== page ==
Series: Foolproof Love #2
Published by Entangled Publishing on August 1st 2016
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They say opposites attract, but this is just ridiculous.
Aubry Kaiser doesn’t like people—actually, that’s not right. She loathes people. With her crippling anxiety, there’s no way she can demo her favorite video game at a convention with five thousand other people. Maybe if she brings someone to act as a shield…
But the only person available is the sexy cowboy she can’t stand.
Quinn Baldwyn is in a mess of his own. He’s been dodging his wealthy family’s matchmaking attempts—and life advice—for years, but with his sister’s wedding on the horizon, he needs of a shield of his own.
He and Aubry can barely hold down a civil conversation, but in bed…fireworks. And the closer they get to Quinn’s sister’s wedding, the more he realizes that he might actually like Aubry.
Now it’s up to him to convince her she might actually like him, too.
Quinn’s and Aubry’s story is a classic enemies-to-lovers one but I was still surprised to learn that their mutual dislike for each other wasn’t a front for attraction or love in the guise of hate. And it’d taken very special circumstances for these two to get together to resolve their own deeply entrenched personal biases and issues.
As polar opposites, there’s very little to go on between them apart from lust and it’s refreshing that both the lead characters readily admit this much, to the extent where they convince themselves that what’s between them is merely surface deep. But therein lies the conflict as well and perhaps the cliché as well will be the ultimate deciding factor of their compatibility and the conscious decision to find common ground together towards the end.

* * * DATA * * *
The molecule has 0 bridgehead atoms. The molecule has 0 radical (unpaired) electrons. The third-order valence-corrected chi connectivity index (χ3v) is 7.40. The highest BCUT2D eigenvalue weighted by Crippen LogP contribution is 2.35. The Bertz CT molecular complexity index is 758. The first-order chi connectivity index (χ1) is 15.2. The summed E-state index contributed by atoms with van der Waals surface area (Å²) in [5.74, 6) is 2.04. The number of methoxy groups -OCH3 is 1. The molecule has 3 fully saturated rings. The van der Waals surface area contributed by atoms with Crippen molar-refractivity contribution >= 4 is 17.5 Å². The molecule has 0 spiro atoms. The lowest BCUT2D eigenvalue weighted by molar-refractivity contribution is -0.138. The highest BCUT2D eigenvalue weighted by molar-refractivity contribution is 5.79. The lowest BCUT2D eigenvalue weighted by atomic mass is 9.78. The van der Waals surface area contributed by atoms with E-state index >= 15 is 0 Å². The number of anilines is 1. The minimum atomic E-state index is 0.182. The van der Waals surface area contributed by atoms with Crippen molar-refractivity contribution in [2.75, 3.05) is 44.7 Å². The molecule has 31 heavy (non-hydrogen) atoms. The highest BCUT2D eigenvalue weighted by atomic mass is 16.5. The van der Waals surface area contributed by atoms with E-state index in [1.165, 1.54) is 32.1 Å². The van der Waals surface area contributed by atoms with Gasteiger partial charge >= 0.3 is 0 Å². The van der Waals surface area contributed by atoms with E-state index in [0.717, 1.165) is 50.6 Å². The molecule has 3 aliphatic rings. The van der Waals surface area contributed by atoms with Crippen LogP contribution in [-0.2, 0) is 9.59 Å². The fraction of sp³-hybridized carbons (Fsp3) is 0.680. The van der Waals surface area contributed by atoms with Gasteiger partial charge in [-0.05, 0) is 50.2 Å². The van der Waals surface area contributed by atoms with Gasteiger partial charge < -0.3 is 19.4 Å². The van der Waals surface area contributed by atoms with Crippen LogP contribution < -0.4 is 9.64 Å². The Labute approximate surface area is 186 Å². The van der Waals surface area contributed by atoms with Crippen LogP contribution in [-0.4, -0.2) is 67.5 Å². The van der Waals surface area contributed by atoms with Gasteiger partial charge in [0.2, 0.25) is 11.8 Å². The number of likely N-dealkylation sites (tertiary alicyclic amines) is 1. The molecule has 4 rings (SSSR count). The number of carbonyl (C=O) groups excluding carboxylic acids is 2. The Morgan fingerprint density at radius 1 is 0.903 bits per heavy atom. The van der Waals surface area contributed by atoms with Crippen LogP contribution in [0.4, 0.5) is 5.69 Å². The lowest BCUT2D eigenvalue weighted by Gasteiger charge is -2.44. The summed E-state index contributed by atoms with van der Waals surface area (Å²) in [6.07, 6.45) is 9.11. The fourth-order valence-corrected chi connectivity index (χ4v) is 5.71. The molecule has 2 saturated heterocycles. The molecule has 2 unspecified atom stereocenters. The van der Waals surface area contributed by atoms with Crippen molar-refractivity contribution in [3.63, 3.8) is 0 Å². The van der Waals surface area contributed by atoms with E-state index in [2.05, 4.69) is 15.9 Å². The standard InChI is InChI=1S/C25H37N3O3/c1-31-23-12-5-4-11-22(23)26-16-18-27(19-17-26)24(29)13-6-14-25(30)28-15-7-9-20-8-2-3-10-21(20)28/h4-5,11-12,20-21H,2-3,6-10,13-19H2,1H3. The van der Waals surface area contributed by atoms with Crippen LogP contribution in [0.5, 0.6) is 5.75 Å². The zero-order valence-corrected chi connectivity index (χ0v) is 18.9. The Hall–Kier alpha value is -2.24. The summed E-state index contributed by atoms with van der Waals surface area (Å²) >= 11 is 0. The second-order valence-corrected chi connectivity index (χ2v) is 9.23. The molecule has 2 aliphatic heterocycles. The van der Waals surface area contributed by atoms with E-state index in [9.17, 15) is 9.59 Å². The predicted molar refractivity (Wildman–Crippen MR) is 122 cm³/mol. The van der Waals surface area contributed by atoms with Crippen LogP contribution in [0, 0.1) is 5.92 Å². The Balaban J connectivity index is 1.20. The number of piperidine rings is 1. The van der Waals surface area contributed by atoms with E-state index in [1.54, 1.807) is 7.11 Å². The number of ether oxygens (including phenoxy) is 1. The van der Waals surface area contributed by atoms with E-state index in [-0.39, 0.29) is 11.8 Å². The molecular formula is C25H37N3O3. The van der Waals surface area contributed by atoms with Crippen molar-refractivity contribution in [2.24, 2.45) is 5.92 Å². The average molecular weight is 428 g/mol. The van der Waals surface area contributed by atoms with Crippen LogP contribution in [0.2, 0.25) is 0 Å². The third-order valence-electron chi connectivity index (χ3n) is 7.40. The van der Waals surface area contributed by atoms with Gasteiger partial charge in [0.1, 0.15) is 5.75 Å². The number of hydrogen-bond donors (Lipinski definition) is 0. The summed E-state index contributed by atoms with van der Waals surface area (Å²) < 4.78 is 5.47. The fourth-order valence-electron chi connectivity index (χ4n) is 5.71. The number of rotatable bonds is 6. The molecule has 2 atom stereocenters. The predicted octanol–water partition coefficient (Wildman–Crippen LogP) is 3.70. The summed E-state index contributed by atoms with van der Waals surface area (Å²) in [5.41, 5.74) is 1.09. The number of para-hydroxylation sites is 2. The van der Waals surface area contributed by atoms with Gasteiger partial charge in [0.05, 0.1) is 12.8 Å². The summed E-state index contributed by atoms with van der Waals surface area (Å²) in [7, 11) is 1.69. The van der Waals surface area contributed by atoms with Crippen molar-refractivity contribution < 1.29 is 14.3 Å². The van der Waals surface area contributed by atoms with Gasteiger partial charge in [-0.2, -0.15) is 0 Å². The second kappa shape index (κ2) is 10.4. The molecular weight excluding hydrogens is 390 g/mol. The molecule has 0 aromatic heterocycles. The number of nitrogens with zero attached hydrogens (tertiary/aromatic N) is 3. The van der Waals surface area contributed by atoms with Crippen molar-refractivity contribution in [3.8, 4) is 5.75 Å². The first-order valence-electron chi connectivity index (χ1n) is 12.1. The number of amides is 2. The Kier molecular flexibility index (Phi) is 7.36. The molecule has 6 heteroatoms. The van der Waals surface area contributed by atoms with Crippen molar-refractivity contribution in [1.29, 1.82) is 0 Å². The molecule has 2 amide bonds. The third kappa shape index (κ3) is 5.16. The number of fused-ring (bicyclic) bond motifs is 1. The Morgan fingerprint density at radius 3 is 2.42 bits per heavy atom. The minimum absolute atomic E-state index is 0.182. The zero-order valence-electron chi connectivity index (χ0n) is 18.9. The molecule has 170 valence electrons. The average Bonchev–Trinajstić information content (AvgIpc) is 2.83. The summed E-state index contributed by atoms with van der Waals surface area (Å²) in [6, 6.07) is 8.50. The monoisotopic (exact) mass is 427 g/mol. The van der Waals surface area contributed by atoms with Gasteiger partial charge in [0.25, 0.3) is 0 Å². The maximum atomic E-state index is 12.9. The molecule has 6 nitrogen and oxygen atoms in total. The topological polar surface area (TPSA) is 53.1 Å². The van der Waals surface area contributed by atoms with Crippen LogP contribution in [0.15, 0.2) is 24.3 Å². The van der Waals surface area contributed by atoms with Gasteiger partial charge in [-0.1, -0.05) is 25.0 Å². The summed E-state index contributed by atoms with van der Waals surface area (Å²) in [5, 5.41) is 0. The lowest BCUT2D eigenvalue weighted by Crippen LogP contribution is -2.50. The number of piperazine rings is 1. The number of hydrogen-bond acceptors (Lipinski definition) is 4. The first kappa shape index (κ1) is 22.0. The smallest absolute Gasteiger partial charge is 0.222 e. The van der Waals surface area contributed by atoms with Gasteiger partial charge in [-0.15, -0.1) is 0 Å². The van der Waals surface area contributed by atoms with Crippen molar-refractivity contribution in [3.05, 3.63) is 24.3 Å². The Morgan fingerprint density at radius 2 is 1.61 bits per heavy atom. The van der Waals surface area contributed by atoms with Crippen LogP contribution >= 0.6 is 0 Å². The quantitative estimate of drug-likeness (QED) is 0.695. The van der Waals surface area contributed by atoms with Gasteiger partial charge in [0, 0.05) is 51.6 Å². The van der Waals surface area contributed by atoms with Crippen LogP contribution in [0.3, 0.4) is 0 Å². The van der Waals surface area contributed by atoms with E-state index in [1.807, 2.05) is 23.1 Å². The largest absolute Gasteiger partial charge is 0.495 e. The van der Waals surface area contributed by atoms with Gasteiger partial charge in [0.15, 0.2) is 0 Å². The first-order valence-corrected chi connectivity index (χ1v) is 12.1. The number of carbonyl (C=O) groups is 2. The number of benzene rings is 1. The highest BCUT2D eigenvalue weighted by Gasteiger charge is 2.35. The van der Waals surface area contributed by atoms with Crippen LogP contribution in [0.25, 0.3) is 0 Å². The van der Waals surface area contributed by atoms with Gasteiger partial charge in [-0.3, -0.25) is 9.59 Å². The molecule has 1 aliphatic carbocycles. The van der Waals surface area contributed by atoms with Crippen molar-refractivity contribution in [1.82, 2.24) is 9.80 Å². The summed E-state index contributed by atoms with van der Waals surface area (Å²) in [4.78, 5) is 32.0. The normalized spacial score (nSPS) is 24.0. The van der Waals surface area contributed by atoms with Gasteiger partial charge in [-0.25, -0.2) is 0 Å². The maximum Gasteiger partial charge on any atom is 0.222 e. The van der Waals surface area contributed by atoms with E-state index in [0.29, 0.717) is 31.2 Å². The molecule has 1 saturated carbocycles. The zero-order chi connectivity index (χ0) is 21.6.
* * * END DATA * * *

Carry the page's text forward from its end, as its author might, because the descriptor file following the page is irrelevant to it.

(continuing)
But if Katee Robert explored a fair bit of Aubry’s rather insane social phobias and her anxieties, I felt as though I’d been left hanging with Quinn’s own unresolved burdens: we’re told about his beef with personal relationships but not given the exact circumstances why, to start with. I also felt that his personal struggles with his sister and his best friend’s death could have been expanded on, the details of which could have shaped him out to be a more multifaceted and sympathetic leading character to match an already complicated female lead.
The devil in the details aside, ‘Fool me Once’ is a very easy read and it’s mostly an enjoyable ride (throw in all the cowboy sex jokes here, because there’s nothing there that the story doesn’t already use) without too much angst or unnecessary drama for a story this short. Quinn and Aubry acted the way I fully expected them to, and as extreme as the latter can get at times, I mostly thought this unusual couple was memorable because of how different they were without pretending to be anything else other than what they could be.